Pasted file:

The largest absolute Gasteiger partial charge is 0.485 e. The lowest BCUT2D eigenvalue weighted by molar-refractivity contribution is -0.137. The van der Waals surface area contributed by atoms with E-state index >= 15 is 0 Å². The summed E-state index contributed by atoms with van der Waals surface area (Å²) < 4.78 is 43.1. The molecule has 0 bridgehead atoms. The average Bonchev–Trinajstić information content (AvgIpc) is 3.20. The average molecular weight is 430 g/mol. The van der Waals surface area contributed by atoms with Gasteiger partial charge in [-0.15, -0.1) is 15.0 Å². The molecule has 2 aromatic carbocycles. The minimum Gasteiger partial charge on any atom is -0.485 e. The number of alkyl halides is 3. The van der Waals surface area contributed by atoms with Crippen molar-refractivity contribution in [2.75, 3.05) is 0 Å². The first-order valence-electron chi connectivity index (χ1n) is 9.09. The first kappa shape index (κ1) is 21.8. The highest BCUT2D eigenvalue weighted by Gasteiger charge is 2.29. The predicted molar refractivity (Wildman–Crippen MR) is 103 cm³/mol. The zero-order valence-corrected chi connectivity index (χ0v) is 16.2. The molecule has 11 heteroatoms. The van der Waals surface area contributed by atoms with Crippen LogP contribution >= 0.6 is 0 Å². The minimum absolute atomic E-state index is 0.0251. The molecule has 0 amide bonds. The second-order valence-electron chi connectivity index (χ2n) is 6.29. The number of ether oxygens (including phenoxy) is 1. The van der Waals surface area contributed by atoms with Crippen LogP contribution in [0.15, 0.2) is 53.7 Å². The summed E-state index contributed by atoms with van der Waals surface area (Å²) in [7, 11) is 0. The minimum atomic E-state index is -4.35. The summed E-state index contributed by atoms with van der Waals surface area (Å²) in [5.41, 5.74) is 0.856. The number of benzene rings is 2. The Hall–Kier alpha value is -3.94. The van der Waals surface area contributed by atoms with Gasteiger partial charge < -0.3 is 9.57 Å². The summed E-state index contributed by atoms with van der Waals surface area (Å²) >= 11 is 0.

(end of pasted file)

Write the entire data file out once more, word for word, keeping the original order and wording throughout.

The largest absolute Gasteiger partial charge is 0.485 e. The lowest BCUT2D eigenvalue weighted by molar-refractivity contribution is -0.137. The van der Waals surface area contributed by atoms with E-state index >= 15 is 0 Å². The summed E-state index contributed by atoms with van der Waals surface area (Å²) < 4.78 is 43.1. The molecule has 0 bridgehead atoms. The average Bonchev–Trinajstić information content (AvgIpc) is 3.20. The average molecular weight is 430 g/mol. The van der Waals surface area contributed by atoms with Gasteiger partial charge in [-0.15, -0.1) is 15.0 Å². The molecule has 2 aromatic carbocycles. The minimum Gasteiger partial charge on any atom is -0.485 e. The number of alkyl halides is 3. The van der Waals surface area contributed by atoms with Crippen molar-refractivity contribution in [2.75, 3.05) is 0 Å². The first-order valence-electron chi connectivity index (χ1n) is 9.09. The first kappa shape index (κ1) is 21.8. The highest BCUT2D eigenvalue weighted by Gasteiger charge is 2.29. The predicted molar refractivity (Wildman–Crippen MR) is 103 cm³/mol. The zero-order valence-corrected chi connectivity index (χ0v) is 16.2. The molecule has 11 heteroatoms. The van der Waals surface area contributed by atoms with Crippen LogP contribution >= 0.6 is 0 Å². The minimum absolute atomic E-state index is 0.0251. The molecule has 0 amide bonds. The second-order valence-electron chi connectivity index (χ2n) is 6.29. The number of ether oxygens (including phenoxy) is 1. The van der Waals surface area contributed by atoms with Crippen LogP contribution in [0.15, 0.2) is 53.7 Å². The summed E-state index contributed by atoms with van der Waals surface area (Å²) in [7, 11) is 0. The minimum atomic E-state index is -4.35. The summed E-state index contributed by atoms with van der Waals surface area (Å²) in [5.41, 5.74) is 0.856. The number of benzene rings is 2. The Hall–Kier alpha value is -3.94. The van der Waals surface area contributed by atoms with Gasteiger partial charge < -0.3 is 9.57 Å². The summed E-state index contributed by atoms with van der Waals surface area (Å²) >= 11 is 0.